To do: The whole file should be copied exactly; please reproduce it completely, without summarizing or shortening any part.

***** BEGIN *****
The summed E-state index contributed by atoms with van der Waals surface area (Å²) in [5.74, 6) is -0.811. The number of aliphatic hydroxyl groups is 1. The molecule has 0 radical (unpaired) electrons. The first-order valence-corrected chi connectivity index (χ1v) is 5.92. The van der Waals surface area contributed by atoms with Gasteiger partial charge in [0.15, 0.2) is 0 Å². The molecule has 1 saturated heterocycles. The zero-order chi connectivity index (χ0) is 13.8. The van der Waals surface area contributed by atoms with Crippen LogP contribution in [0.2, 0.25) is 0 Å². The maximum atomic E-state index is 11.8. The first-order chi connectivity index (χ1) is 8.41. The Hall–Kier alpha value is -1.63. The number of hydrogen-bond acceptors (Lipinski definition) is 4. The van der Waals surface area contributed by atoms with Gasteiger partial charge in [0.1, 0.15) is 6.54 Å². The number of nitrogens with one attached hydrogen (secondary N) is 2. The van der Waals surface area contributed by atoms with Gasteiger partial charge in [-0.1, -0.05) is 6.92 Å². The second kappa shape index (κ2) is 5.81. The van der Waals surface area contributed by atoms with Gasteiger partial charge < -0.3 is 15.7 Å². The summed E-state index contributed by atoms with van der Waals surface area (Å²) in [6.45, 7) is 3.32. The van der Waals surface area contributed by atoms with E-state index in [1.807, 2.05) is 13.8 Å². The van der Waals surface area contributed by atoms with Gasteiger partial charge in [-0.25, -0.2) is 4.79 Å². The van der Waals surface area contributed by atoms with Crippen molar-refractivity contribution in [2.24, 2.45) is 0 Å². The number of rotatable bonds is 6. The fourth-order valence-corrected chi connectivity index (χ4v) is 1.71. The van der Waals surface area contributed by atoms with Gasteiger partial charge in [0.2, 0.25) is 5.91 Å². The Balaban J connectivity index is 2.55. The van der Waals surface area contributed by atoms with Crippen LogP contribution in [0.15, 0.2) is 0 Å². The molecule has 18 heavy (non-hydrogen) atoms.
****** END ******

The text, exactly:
The summed E-state index contributed by atoms with van der Waals surface area (Å²) in [5.74, 6) is -0.811. The number of aliphatic hydroxyl groups is 1. The molecule has 0 radical (unpaired) electrons. The first-order valence-corrected chi connectivity index (χ1v) is 5.92. The van der Waals surface area contributed by atoms with Gasteiger partial charge in [0.15, 0.2) is 0 Å². The molecule has 1 saturated heterocycles. The zero-order chi connectivity index (χ0) is 13.8. The van der Waals surface area contributed by atoms with Crippen LogP contribution in [0.2, 0.25) is 0 Å². The maximum atomic E-state index is 11.8. The first-order chi connectivity index (χ1) is 8.41. The Hall–Kier alpha value is -1.63. The number of hydrogen-bond acceptors (Lipinski definition) is 4. The van der Waals surface area contributed by atoms with Gasteiger partial charge in [0.1, 0.15) is 6.54 Å². The number of nitrogens with one attached hydrogen (secondary N) is 2. The van der Waals surface area contributed by atoms with Gasteiger partial charge in [-0.1, -0.05) is 6.92 Å². The second kappa shape index (κ2) is 5.81. The van der Waals surface area contributed by atoms with Gasteiger partial charge < -0.3 is 15.7 Å². The summed E-state index contributed by atoms with van der Waals surface area (Å²) in [6.45, 7) is 3.32. The van der Waals surface area contributed by atoms with E-state index in [1.807, 2.05) is 13.8 Å². The van der Waals surface area contributed by atoms with Gasteiger partial charge in [-0.25, -0.2) is 4.79 Å². The van der Waals surface area contributed by atoms with Crippen molar-refractivity contribution in [2.24, 2.45) is 0 Å². The number of rotatable bonds is 6. The fourth-order valence-corrected chi connectivity index (χ4v) is 1.71. The van der Waals surface area contributed by atoms with Gasteiger partial charge in [0.2, 0.25) is 5.91 Å². The Balaban J connectivity index is 2.55. The van der Waals surface area contributed by atoms with Crippen LogP contribution in [0.15, 0.2) is 0 Å². The molecule has 18 heavy (non-hydrogen) atoms.